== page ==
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Free Covid-19 Testing Today at Regency Square

As of this morning, the Virginia Department of Health reports 4,515 new positive cases of the coronavirus in the Commonwealth and 63 new deaths as a result of the virus. VDH reports 496 new cases in and around Richmond (Chesterfield: 200, Henrico: 189, and Richmond: 107).

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Today’s the day – if you have symptoms of #COVID19 or have had close contact with someone with COVID-19 and want to get tested, come out to Regency Square and drive through the parking deck from 10am to 12pm. Learn more: vdh.virginia.gov/coronavirus/co

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Richard Hayes is the co-founder of RVAHub. When he isn't rounding up neighborhood news, he's likely watching soccer or chasing down the latest and greatest board game.

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Crime

New website aims to help untangle Virginia’s unsolved mysteries

The website, maintained by the State Police, is the result of a bill the General Assembly passed in 2020 at the request of Del. Danica Roem, D-Prince William, a former journalist who says she pushed for it out of a belief in “aggressive” public outreach and transparency.

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In 1982, Virginia Department of Corrections administrator Rodolfo Felix Guillen was shot to death one morning right after getting to his office in Suffolk. The shooting occurred just as other employees started to arrive at the building, but there were no signs anyone had broken in.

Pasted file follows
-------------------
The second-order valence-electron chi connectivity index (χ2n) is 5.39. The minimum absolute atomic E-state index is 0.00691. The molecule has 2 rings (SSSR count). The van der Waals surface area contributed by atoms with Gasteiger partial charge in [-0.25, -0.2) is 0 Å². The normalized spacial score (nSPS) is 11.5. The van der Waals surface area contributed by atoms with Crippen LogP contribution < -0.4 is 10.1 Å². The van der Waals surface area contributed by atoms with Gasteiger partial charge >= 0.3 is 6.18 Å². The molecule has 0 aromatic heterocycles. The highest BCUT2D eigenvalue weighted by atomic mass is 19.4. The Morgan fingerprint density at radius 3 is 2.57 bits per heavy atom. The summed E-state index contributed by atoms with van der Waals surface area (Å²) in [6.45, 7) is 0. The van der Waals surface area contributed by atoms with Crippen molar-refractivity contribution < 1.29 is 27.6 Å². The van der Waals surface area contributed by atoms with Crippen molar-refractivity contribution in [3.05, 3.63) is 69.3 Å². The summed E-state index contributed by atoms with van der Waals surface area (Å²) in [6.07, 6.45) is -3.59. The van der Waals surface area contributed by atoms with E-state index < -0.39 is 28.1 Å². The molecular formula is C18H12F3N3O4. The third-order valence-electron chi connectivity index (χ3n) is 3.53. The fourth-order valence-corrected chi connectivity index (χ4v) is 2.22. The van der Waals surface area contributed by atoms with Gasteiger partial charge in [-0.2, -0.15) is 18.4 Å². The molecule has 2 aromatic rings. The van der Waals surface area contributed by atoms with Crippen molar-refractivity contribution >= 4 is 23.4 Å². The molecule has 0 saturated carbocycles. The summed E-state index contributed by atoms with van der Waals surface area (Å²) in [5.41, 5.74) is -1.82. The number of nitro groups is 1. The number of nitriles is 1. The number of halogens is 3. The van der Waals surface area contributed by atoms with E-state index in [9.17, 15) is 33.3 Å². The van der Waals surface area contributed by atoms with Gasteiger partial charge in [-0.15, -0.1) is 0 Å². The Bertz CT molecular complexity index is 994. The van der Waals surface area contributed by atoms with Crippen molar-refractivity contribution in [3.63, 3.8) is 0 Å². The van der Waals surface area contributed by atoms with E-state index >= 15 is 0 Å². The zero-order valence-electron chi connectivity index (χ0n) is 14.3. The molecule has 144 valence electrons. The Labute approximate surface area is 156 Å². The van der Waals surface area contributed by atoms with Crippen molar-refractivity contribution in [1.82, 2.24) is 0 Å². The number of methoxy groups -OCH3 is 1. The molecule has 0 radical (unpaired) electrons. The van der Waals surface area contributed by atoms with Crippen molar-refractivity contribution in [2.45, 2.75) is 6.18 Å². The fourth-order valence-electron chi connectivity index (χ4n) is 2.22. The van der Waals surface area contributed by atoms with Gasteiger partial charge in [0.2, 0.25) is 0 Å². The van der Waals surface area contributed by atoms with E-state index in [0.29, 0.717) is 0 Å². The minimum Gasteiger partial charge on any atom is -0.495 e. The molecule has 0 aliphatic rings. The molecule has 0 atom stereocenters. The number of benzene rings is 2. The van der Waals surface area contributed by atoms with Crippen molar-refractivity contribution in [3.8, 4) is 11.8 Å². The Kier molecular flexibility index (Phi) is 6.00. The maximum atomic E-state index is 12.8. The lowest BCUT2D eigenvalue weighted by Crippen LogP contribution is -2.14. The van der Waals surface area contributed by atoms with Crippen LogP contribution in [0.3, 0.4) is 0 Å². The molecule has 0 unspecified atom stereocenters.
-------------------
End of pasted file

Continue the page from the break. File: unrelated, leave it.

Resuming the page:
In 1984, off-duty Virginia State Police trooper Johnny Rush Bowman was killed after being stabbed 45 times in Prince William County, with the unknown assailant leaving behind a hardhat and a wig.

In 2003, then 20-year-old Rachel Nicole Good drove off in her Dodge Neon from a parking lot near a Shenandoah Valley laundromat, never to be seen again.

All three stories are among the dozens of unsolved murder and missing-person investigations listed in Virginia’s newly launched public database of cold cases.

The website, maintained by the State Police, is the result of a bill the General Assembly passed in 2020 at the request of Del. Danica Roem, D-Prince William, a former journalist who says she pushed for it out of a belief in “aggressive” public outreach and transparency.

“The cold case database will only work as intended if the public uses it, if the public shares it, if the public is engaged with it,” Roem said in an interview. “I am imploring people at large from all across the commonwealth and really across the country… to please give this thing a look over. See if there’s a story in your community that you know something about.”